Teach Yourself

Living in Italy: Teach Yourself

Guilia Gigliotti

Looking for a guide to the practicalities of living in Italy? Whether you need to know how to find a plumber, what the comune is there for or how to get permission to renovate, this practical illustrated book is for you. And its accompanying CD gives you all the language skills you need to communicate with the locals. It is difficult to quantify how many Brits are currently looking to buy a second home in Italy, but judging by the number of television programmes featuring people hoping to move to Italy either permanently or to buy a holiday home there, the number must be significant. Every home owner has to go through the process of searching for property and buying it; most new and existing owners will be renovating or redecorating at some point and this will involve dealing with tradesmen and/or suppliers. For this, these homebuyers will need to understand at least the basics of Italian property law, house construction, building, plumbing, electrical systems etc, and they need to know not only the words but how the systems work. Living in Italy gives the explanations and vocabulary for each aspect of finding, buying, renovating and living in a house in Italy. In addition to approximately 120 labelled illustrations, the book has a CD which gives the pronunciation and practice of the necessary vocabulary.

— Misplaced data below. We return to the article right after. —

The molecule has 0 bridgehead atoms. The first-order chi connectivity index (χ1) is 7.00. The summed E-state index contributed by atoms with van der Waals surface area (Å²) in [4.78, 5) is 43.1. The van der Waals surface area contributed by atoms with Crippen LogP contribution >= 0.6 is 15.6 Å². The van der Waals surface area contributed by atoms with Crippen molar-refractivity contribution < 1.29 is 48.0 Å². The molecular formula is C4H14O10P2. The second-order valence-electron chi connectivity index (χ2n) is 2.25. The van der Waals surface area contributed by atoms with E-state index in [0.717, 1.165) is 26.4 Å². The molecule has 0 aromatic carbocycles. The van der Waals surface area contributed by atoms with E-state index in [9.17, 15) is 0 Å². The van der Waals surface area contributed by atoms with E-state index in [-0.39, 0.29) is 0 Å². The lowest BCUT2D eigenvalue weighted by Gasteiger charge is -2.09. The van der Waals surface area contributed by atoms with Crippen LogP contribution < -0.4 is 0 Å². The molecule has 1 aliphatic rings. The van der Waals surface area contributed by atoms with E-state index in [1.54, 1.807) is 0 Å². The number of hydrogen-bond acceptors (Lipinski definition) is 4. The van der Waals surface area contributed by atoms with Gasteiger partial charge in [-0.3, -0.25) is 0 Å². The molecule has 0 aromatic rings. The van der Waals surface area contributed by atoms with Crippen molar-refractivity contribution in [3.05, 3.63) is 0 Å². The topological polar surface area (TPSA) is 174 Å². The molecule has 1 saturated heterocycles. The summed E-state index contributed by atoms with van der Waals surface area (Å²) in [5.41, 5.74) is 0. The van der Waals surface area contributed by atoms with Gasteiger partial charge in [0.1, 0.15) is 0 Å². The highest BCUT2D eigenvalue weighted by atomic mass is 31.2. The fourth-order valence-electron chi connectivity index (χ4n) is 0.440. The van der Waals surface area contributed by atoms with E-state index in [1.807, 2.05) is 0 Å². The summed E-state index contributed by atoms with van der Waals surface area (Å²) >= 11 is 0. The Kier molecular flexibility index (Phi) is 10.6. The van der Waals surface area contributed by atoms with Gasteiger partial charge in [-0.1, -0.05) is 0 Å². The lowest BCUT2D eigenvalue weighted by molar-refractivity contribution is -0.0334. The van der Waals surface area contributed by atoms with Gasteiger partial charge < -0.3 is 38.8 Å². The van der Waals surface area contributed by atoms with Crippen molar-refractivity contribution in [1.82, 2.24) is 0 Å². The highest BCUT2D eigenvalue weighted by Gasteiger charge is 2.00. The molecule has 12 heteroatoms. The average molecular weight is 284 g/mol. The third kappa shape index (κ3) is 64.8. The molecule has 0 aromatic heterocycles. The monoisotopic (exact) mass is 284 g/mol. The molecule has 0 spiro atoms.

Chambers

The Chambers Thesaurus, 4th Edition

Chambers (Ed.)
Teach Yourself

Thrifty Living: Teach Yourself

Barty Phillips